It's been a year since Brownsville native U.S Immigration Customs Enforcement Special Agent was gunned down by alleged Mexican drug cartel members, while on assignment in Mexico.
Since then, a street in Brownsville and a Cameron County Boat Ramp have been named in his honor.
The City of Laredo, where Zapata was once stationed, is also working on a statue to honor the agent. Laredo Mayor Raul Salinas said Zapata TMs death had a major impact in strengthening the unity amongst law enforcement agencies, at all levels.
"We talk about the potential threat of spill-over violence, and certainly all agencies have to work together," Salinas said.
Salinas also said Zapata was a true public servant, and dozens agree as they showed up to St. Luke TMs Catholic Church in Brownsville Wednesday, to honor his memory and support the still grieving family.
Salinas said Zapata, just 26-years-old when he was killed, had a great career ahead. He said it's up to Washington to ensure the many young men and women still protecting the borders are given the resources they need.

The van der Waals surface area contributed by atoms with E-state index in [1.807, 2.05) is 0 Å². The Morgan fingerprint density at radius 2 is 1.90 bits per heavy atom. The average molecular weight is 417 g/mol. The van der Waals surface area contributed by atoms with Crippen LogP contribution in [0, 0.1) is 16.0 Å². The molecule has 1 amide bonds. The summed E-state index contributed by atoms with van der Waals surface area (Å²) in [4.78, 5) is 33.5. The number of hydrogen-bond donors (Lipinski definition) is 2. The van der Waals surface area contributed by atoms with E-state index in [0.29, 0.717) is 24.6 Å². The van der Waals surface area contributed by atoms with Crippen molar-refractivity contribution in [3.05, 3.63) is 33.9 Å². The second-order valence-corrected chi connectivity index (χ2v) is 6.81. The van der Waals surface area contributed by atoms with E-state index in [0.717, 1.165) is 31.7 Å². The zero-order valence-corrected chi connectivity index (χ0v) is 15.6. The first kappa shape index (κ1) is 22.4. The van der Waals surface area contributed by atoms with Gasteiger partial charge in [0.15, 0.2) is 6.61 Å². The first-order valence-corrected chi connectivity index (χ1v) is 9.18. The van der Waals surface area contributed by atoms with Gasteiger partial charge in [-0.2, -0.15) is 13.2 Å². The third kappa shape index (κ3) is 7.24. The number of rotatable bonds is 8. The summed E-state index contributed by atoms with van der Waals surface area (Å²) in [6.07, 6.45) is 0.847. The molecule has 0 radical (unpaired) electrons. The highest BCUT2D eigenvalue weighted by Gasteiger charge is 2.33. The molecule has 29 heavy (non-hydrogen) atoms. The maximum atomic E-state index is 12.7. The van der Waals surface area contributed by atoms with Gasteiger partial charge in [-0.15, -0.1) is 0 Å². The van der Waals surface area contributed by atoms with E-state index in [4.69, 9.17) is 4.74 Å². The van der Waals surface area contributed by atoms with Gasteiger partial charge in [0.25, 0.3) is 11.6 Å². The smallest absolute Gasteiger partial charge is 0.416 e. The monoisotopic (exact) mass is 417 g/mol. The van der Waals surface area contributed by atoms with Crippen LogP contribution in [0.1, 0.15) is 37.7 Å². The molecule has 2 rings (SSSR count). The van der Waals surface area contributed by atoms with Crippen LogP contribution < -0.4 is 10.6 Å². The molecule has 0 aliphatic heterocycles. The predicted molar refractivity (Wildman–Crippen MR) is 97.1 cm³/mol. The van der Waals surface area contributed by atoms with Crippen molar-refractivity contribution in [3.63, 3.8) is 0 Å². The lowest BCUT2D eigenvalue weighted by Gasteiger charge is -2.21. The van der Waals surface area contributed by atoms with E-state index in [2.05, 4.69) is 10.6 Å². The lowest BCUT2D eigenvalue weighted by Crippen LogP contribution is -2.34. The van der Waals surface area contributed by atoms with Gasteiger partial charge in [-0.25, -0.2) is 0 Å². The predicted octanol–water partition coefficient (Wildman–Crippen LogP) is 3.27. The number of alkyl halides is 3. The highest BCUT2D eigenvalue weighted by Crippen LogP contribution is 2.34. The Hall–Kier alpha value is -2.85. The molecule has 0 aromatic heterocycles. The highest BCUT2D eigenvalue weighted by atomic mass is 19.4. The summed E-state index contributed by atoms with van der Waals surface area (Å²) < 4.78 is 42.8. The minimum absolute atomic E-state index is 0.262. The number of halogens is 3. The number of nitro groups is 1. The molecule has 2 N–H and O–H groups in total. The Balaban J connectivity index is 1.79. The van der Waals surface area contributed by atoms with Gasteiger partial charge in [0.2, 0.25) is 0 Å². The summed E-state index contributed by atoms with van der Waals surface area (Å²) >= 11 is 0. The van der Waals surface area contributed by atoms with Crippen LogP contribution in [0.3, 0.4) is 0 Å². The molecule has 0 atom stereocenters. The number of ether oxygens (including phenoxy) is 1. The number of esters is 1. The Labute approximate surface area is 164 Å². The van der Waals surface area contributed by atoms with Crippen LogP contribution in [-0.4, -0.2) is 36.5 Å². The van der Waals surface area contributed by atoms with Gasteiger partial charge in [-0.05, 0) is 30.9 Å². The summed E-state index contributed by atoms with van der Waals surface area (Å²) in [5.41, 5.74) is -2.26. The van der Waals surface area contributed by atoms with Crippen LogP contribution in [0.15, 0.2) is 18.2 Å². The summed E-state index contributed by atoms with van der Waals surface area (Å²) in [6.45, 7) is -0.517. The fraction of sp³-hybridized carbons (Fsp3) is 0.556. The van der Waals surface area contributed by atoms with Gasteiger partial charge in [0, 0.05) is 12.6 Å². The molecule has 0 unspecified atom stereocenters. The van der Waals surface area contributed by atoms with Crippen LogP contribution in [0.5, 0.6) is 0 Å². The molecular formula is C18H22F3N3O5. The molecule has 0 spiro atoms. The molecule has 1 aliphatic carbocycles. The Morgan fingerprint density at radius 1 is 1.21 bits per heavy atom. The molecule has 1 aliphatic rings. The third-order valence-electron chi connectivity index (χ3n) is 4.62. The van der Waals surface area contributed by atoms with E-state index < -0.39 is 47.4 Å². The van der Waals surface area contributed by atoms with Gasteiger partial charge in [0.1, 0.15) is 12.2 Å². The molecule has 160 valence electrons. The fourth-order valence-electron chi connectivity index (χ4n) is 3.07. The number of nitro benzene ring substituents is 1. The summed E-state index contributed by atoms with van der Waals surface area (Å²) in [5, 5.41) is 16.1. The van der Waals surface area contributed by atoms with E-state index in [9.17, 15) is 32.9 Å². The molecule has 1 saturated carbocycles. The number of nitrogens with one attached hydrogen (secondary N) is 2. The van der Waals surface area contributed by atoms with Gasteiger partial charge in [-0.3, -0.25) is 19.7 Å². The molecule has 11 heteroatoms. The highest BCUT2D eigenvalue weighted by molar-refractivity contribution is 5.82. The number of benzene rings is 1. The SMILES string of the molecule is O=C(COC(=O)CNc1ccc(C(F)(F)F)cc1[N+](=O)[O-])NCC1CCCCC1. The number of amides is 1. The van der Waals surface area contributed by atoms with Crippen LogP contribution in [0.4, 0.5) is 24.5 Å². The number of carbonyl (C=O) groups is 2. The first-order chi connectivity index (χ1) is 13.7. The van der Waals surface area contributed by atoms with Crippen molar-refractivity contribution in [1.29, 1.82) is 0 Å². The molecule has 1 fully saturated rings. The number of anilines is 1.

"(They need) the best equipment, you know obviously pay, but also everything they need, we need to be there for them, Salinas said. We have to ensure their safety because it's a dangerous job and serving abroad is certainly not an easy job."
U.S. General Consulate in Matamoros Michael Barkin said the risks of living, working and traveling in Mexico continue, with the latest travel warning issued just last week. He said Zapata TMs death was a tough lesson learned, but has brought on a new focus for Americans in Mexico.
"I think we're focused on our mission which is to work with the government in Mexico to combat the threat of transnational criminal organizations, Barkin said. Those efforts continue and are strengthened every day."